Rear Admiral Michael McAllister, commander of the Coast Guard 17th District, said the decision to suspend a search is always difficult and made with great care and consideration. The search began when the Coast Guard received an Emergency Position Indicating Radio Beacon alert on the morning of Feb. 11, with the launching of aircraft crews, who were quickly joined in the search by two good Samaritan fishing vessels, the Silver Spray and Bering Rose, plus additional Coast Guard support. Volunteers on St. George Island also conducted shoreline searches.
In all, the Coast Guard coordinated 21 searches involving more than 69 aircraft and surface hours and covering some 5,730 square nautical miles. Aircraft located a debris field in the general area of the EPIRB alert, including the transmitting EPIRB, a life ring from the Destination, buoys, tarps and an oil sheen.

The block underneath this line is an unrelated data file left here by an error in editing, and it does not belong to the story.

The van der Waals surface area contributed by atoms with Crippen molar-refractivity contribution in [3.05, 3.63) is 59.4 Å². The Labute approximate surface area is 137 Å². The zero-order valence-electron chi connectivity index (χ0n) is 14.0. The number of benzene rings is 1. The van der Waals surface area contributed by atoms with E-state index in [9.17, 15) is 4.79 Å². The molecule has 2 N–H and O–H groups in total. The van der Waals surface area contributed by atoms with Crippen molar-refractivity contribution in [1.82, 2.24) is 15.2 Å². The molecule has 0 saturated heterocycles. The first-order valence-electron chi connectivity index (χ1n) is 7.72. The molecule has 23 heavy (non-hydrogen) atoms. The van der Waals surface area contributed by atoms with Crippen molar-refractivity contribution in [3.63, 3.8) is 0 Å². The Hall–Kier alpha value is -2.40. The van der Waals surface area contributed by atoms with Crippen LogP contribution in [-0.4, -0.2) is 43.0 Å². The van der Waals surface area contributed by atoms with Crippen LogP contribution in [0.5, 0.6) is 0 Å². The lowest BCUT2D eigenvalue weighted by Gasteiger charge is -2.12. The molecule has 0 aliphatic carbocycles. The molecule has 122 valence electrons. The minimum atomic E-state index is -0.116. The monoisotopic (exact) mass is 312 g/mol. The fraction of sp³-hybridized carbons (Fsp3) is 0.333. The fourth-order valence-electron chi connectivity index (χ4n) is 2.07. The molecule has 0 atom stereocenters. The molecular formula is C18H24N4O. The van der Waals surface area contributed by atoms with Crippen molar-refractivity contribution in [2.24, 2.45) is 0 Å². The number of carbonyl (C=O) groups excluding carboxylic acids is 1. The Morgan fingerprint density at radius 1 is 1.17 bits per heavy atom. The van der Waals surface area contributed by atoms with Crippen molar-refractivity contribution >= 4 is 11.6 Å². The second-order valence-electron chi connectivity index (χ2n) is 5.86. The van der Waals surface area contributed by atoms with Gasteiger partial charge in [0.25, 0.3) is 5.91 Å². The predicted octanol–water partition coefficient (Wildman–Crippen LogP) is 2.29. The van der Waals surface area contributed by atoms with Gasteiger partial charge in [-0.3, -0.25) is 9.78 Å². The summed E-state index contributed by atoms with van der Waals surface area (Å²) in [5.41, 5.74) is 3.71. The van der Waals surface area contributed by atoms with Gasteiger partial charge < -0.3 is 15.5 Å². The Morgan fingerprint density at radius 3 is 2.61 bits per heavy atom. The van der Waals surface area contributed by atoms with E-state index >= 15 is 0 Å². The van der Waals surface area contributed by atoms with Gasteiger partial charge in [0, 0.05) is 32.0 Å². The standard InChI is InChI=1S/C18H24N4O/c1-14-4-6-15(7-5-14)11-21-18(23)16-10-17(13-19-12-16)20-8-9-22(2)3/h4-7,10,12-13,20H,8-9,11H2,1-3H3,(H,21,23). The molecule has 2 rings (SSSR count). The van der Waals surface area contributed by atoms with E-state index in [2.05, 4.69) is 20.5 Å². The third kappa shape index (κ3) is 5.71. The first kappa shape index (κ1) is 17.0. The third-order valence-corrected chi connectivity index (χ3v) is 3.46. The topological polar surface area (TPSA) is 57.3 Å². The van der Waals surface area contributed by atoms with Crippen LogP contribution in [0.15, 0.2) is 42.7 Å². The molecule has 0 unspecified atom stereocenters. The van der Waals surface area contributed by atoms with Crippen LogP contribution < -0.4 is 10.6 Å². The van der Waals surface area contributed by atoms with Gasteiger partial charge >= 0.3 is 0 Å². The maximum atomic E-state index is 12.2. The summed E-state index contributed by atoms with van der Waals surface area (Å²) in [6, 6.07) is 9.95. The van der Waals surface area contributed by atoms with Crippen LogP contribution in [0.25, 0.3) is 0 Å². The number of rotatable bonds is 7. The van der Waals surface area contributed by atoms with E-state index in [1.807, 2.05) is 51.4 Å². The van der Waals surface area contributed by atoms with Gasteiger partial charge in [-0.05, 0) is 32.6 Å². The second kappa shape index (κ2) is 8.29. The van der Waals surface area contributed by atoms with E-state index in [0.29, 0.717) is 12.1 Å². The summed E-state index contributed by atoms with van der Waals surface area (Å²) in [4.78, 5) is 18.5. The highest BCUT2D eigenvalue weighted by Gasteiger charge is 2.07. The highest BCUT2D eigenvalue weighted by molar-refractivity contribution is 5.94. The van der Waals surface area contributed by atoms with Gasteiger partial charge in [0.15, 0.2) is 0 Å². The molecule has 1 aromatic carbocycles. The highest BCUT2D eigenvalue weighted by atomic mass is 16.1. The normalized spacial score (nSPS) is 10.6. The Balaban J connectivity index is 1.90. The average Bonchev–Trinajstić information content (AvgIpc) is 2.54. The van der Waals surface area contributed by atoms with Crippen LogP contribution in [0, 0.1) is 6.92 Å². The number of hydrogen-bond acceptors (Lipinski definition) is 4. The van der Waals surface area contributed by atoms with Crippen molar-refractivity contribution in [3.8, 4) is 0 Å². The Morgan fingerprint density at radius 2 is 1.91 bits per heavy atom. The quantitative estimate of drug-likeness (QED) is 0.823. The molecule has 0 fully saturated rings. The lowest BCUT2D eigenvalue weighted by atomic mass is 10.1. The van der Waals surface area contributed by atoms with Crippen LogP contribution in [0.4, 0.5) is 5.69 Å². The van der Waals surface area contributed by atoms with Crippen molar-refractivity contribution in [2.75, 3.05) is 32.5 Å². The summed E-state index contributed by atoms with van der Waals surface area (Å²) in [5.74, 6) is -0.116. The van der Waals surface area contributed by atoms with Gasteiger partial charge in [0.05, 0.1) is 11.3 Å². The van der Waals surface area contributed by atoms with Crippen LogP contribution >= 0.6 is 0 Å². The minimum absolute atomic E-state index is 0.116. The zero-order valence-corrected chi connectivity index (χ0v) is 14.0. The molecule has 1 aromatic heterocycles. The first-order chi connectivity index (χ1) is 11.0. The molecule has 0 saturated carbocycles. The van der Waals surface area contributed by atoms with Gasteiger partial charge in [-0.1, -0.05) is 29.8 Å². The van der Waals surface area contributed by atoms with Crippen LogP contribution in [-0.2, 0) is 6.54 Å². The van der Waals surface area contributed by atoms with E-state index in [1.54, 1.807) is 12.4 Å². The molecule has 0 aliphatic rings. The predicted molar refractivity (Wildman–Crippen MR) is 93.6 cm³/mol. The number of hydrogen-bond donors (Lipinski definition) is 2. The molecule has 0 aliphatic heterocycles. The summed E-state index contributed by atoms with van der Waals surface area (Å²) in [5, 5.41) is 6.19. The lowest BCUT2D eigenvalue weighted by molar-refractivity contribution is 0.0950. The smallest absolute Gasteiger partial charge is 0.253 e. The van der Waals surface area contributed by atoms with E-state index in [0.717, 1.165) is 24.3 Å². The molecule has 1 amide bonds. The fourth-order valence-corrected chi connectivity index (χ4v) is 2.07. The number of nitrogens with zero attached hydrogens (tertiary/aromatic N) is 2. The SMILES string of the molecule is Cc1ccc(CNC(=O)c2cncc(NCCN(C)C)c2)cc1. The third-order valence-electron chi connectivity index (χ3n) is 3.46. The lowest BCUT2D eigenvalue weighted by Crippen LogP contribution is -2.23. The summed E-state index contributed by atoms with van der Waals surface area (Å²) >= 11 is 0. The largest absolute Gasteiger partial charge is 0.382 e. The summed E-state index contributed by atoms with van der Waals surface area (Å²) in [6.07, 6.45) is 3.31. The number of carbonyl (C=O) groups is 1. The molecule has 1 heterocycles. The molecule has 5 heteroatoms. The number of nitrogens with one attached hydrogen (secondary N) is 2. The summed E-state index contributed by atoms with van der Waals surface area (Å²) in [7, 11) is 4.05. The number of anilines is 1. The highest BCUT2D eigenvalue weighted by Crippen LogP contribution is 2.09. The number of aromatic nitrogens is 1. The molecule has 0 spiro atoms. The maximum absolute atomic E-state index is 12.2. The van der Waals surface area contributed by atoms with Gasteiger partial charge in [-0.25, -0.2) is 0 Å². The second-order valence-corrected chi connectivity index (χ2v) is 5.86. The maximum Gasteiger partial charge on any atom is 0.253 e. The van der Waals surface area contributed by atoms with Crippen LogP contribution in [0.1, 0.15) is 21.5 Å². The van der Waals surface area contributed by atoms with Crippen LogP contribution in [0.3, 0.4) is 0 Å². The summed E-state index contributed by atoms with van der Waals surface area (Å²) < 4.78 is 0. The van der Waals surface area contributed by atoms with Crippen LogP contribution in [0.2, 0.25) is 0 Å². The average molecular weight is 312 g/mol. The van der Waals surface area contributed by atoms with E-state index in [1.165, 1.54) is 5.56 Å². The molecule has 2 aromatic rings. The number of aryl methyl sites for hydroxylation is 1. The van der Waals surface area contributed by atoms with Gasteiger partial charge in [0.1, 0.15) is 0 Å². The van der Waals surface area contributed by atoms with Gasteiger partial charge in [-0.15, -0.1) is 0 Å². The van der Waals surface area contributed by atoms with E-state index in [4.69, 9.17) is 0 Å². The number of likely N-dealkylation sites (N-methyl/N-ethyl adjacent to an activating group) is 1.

The Destination, which was registered in Seattle, had departed Dutch Harbor on Feb. 10 before vanishing off of St. George the following day. An investigation is underway into what happened as the vessel was headed out to participate in the snow crab fishery.
The Coast Guard was able to rescue three people from the fishing vessel Predator on Feb. 13, after it ran aground and began taking on water near Akutan Harbor.
The crew aboard a Coast Guard MH-60 Jayhawk helicopter hoisted the three crewmembers and transported them to Akutan with no medical issues reported.
Coast Guard 17th District personnel said the Predator ran hard aground, resulting in an eight-inch crack in the hull, and the crew was unable to keep up with the flooding utilizing dewatering pumps. Weather on scene at the time of that rescue was 25-mile-an-hour winds and 10-foot seas.